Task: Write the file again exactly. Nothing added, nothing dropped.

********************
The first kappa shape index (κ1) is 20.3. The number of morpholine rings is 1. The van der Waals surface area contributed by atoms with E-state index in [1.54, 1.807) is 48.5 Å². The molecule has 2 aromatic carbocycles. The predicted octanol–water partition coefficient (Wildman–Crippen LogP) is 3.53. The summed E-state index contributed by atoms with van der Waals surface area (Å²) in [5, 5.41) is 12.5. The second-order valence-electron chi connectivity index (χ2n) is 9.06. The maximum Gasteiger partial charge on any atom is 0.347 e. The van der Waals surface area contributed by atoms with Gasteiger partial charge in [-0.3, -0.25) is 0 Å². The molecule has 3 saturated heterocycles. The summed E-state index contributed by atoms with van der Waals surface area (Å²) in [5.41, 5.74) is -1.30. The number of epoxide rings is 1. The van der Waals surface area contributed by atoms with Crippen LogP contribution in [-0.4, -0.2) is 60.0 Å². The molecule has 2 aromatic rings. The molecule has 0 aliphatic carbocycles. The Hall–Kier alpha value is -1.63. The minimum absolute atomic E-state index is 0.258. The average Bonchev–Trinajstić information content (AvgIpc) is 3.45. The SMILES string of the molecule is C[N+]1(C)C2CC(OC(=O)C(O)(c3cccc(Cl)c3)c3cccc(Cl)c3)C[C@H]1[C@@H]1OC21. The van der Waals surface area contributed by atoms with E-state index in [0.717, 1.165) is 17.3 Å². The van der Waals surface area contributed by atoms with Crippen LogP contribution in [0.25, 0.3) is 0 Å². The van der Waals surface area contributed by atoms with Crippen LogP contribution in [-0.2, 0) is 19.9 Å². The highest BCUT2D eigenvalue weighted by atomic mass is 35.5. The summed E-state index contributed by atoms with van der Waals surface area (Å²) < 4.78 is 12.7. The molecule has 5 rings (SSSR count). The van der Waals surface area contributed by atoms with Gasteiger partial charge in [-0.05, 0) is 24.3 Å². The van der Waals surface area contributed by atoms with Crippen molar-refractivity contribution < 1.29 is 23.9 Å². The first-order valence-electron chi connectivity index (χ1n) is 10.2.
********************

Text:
The first kappa shape index (κ1) is 20.3. The number of morpholine rings is 1. The van der Waals surface area contributed by atoms with E-state index in [1.54, 1.807) is 48.5 Å². The molecule has 2 aromatic carbocycles. The predicted octanol–water partition coefficient (Wildman–Crippen LogP) is 3.53. The summed E-state index contributed by atoms with van der Waals surface area (Å²) in [5, 5.41) is 12.5. The second-order valence-electron chi connectivity index (χ2n) is 9.06. The maximum Gasteiger partial charge on any atom is 0.347 e. The van der Waals surface area contributed by atoms with Gasteiger partial charge in [-0.3, -0.25) is 0 Å². The molecule has 3 saturated heterocycles. The summed E-state index contributed by atoms with van der Waals surface area (Å²) in [5.41, 5.74) is -1.30. The number of epoxide rings is 1. The van der Waals surface area contributed by atoms with Crippen LogP contribution in [-0.4, -0.2) is 60.0 Å². The molecule has 2 aromatic rings. The molecule has 0 aliphatic carbocycles. The Hall–Kier alpha value is -1.63. The minimum absolute atomic E-state index is 0.258. The average Bonchev–Trinajstić information content (AvgIpc) is 3.45. The SMILES string of the molecule is C[N+]1(C)C2CC(OC(=O)C(O)(c3cccc(Cl)c3)c3cccc(Cl)c3)C[C@H]1[C@@H]1OC21. The van der Waals surface area contributed by atoms with E-state index in [0.717, 1.165) is 17.3 Å². The van der Waals surface area contributed by atoms with Crippen LogP contribution in [0.25, 0.3) is 0 Å². The van der Waals surface area contributed by atoms with Crippen LogP contribution in [-0.2, 0) is 19.9 Å². The highest BCUT2D eigenvalue weighted by atomic mass is 35.5. The summed E-state index contributed by atoms with van der Waals surface area (Å²) < 4.78 is 12.7. The molecule has 5 rings (SSSR count). The van der Waals surface area contributed by atoms with Gasteiger partial charge in [-0.05, 0) is 24.3 Å². The van der Waals surface area contributed by atoms with Crippen molar-refractivity contribution < 1.29 is 23.9 Å². The first-order valence-electron chi connectivity index (χ1n) is 10.2.